The 20-minute coronavirus test was brought from China and created in cooperation with the CDC (Centers for Disease Control and Prevention). (Omar Marques/Getty Images)

Serological testing, also known as antibody testing, is a critical element of discussion when determining how and when the country will reopen. The process requires a blood sample to detect the presence of neutralizing antibodies (IgM, IgG) against a microorganism. Serological antibody tests are unlike polymerase chain reaction (PCR) diagnostic tests as the latter specifically tests for an active SARS-CoV-2 (the virus causing COVID-19 disease) infection – revealing if someone is currently infected.

The promise of serological testing, however, lies in the assumption that individuals who have had COVID-19, whether they have known it or not, will have neutralizing antibodies to the disease rendering them immune to future infections, and be considered as potential donors for convalescent plasma, a possible treatment for COVID-19. For front-line healthcare workers, return-to-work screenings, and communities at-large, effective serological testing processes could create a path forward from the pandemic. As an example, a healthcare worker whose test shows COVID-19 antibodies in their system would have some level of immunity and likely not be able to get reinfected anytime soon, providing a much-needed relief in a currently overstressed healthcare system.

FDA Guidance on COVID-19 Serological Tests

The distribution of antibody tests to public state labs has been expedited via a COVID-19-revised FDA policy allowing manufacturers to ship tests once they have been validated, but without the rigorous, proven-accuracy process normally mandated by the FDA. The FDA has not granted approval on any one test but has given EUA (emergency use authorization) to several US companies (including Cellex Inc., Ortho Clinical Diagnostics, Inc., Chembio Diagnostic Systems, Inc., and Mount Sinai Laboratory) to accelerate the distribution of lateral flow immunoassay COVID-19 serological tests.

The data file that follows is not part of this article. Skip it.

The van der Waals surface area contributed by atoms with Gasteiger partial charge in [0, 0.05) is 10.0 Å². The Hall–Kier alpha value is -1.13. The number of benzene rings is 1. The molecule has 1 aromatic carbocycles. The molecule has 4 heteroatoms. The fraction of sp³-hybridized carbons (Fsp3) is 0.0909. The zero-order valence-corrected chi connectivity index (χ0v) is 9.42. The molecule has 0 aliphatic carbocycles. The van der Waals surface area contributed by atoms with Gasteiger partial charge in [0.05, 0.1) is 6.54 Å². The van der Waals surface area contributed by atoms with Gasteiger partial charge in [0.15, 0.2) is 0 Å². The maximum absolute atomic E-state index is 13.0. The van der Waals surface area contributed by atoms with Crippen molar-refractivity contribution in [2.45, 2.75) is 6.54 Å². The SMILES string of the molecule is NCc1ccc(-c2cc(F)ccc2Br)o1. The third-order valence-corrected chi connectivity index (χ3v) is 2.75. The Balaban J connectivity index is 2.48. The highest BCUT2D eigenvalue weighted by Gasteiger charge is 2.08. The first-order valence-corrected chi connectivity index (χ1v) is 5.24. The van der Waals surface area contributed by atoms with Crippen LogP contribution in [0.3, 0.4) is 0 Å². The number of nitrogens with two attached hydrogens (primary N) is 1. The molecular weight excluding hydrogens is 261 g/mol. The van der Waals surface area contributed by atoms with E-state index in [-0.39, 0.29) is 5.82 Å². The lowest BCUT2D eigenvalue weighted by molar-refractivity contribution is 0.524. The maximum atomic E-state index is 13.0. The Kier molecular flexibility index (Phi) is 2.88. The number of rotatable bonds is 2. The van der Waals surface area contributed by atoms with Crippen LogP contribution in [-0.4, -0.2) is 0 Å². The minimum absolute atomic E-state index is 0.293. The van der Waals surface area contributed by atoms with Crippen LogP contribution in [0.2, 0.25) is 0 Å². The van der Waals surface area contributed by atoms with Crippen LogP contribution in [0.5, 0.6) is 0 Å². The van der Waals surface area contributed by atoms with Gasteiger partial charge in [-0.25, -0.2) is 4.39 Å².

The FDA has cautioned the use of serological tests as the sole determinant to diagnose COVID-19 past infections for several factors. Firstly, not all tests on the market have been evaluated by the FDA. Secondly, due to the limited research on SARS-CoV-2 and COVID-19, it is unknown exactly when the antibodies would present themselves. An individual could test negative for COVID-19 antibodies one day, but the antibodies could appear just a few days later, making on-going testing a critical component for accuracy.

Scientific COVID-19 Antibody Studies

There are several large scale COVID-19 antibody studies occurring, including one in Los Angeles County, California, as a joint effort between the LA police department and the University of Southern California. First-round results after testing 900 people show that the number of infected persons in Los Angeles is 55% higher than the reported number, and the fatality rate much lower. Nation-wide implications from the study’s initial batch of data suggest 2.8%-5.6% of the population have antibodies, meaning 221,000-442,000 adults out of the US population of 8 million.

The results give weight to new global evidence and updated guidance from the CDC that up to 25% of confirmed COVID-19 cases are people who are asymptomatic (no symptoms present) and self-resolved. This study is currently undergoing peer-review and there has been pushback from the medical community over the flaws of large population antibody testing and spreading false hope of immunity. While the presence of antibodies can protect you from diseases caused by other viruses, it has yet to be proven with COVID-19.

Last week the WHO issued a warning that while serological tests reveal COVID-19 antibodies and who was asymptomatic and recovered, “that does not mean that the person is immune.” The statement stressed that not all individuals who have recovered from COVID-19 will develop the immune-fighting antibodies that could help ward off future infections. Dr. Mike Ryan, WHO’s Executive Director of Emergencies Program, stated that researchers are still evaluating the duration of antibodies protection against COVID-19, and “nobody is sure [yet] whether someone is fully protected against having the disease or being exposed again.”

Serological Testing to Help Reopen the Country

Despite these concerns and clear limitations of serological testing, the push for widespread antibody testing is advocated by lawmakers and leading public health leaders alike, including Dr. Fauci, the US leading infectious disease expert and member of the White House Coronavirus Task Force. Determining who has some immunity could give a major boost to restart society and make people feel safe returning to work. Although Fauci stated concern over the validity and “calibration” of tests that have been “flooding the market,” he has also said that serological tests have great value in detecting how widespread the virus is for future modeling and COVID-19 predictions and allows the “the capability of identifying, isolating and contact tracing” to control the spread of future COVID-19 infections.